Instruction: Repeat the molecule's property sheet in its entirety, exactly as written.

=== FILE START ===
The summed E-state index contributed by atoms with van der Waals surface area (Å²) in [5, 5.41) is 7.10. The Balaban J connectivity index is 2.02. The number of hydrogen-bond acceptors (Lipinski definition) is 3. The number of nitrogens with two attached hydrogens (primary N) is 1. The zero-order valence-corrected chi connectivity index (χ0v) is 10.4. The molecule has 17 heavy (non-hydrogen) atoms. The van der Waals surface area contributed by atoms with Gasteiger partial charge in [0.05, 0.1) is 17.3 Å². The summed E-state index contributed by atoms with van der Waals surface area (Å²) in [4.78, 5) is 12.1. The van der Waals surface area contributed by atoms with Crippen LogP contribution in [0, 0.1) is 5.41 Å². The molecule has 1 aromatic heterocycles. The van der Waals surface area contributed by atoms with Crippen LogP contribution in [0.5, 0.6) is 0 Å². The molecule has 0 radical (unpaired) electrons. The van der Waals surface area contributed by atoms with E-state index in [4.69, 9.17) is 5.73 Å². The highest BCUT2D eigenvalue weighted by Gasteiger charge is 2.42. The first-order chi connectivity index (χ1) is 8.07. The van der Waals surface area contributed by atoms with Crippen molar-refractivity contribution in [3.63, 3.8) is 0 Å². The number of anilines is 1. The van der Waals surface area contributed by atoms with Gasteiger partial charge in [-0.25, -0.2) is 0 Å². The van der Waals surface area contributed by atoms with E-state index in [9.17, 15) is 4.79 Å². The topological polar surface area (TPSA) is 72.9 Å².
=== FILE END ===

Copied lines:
The summed E-state index contributed by atoms with van der Waals surface area (Å²) in [5, 5.41) is 7.10. The Balaban J connectivity index is 2.02. The number of hydrogen-bond acceptors (Lipinski definition) is 3. The number of nitrogens with two attached hydrogens (primary N) is 1. The zero-order valence-corrected chi connectivity index (χ0v) is 10.4. The molecule has 17 heavy (non-hydrogen) atoms. The van der Waals surface area contributed by atoms with Gasteiger partial charge in [0.05, 0.1) is 17.3 Å². The summed E-state index contributed by atoms with van der Waals surface area (Å²) in [4.78, 5) is 12.1. The van der Waals surface area contributed by atoms with Crippen LogP contribution in [0, 0.1) is 5.41 Å². The molecule has 1 aromatic heterocycles. The van der Waals surface area contributed by atoms with Crippen LogP contribution in [0.5, 0.6) is 0 Å². The molecule has 0 radical (unpaired) electrons. The van der Waals surface area contributed by atoms with E-state index in [4.69, 9.17) is 5.73 Å². The highest BCUT2D eigenvalue weighted by Gasteiger charge is 2.42. The first-order chi connectivity index (χ1) is 8.07. The van der Waals surface area contributed by atoms with Crippen molar-refractivity contribution in [3.63, 3.8) is 0 Å². The number of anilines is 1. The van der Waals surface area contributed by atoms with Gasteiger partial charge in [-0.25, -0.2) is 0 Å². The van der Waals surface area contributed by atoms with E-state index in [9.17, 15) is 4.79 Å². The topological polar surface area (TPSA) is 72.9 Å².